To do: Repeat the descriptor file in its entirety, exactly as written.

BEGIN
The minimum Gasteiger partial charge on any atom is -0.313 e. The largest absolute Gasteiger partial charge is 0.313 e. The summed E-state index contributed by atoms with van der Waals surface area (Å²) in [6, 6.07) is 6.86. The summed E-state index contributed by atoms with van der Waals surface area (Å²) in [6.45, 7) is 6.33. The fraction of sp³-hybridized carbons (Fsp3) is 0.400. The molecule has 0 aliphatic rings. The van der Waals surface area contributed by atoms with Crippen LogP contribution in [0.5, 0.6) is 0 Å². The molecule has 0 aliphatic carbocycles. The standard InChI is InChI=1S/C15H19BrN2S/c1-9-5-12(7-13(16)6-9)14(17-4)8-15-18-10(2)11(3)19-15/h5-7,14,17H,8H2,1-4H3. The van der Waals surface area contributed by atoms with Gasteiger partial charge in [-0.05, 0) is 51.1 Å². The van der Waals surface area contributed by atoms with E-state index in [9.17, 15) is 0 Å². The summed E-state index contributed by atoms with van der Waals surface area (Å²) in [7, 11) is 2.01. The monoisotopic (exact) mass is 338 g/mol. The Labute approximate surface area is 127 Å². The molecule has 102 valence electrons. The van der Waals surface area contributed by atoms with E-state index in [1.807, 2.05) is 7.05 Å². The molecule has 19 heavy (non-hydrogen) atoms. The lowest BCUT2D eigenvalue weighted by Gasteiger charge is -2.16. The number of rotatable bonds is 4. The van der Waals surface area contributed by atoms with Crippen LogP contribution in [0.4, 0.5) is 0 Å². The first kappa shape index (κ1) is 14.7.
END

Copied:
The minimum Gasteiger partial charge on any atom is -0.313 e. The largest absolute Gasteiger partial charge is 0.313 e. The summed E-state index contributed by atoms with van der Waals surface area (Å²) in [6, 6.07) is 6.86. The summed E-state index contributed by atoms with van der Waals surface area (Å²) in [6.45, 7) is 6.33. The fraction of sp³-hybridized carbons (Fsp3) is 0.400. The molecule has 0 aliphatic rings. The van der Waals surface area contributed by atoms with Crippen LogP contribution in [0.5, 0.6) is 0 Å². The molecule has 0 aliphatic carbocycles. The standard InChI is InChI=1S/C15H19BrN2S/c1-9-5-12(7-13(16)6-9)14(17-4)8-15-18-10(2)11(3)19-15/h5-7,14,17H,8H2,1-4H3. The van der Waals surface area contributed by atoms with Gasteiger partial charge in [-0.05, 0) is 51.1 Å². The van der Waals surface area contributed by atoms with E-state index in [9.17, 15) is 0 Å². The summed E-state index contributed by atoms with van der Waals surface area (Å²) in [7, 11) is 2.01. The monoisotopic (exact) mass is 338 g/mol. The Labute approximate surface area is 127 Å². The molecule has 102 valence electrons. The van der Waals surface area contributed by atoms with E-state index in [1.807, 2.05) is 7.05 Å². The molecule has 19 heavy (non-hydrogen) atoms. The lowest BCUT2D eigenvalue weighted by Gasteiger charge is -2.16. The number of rotatable bonds is 4. The van der Waals surface area contributed by atoms with Crippen LogP contribution in [0.4, 0.5) is 0 Å². The first kappa shape index (κ1) is 14.7.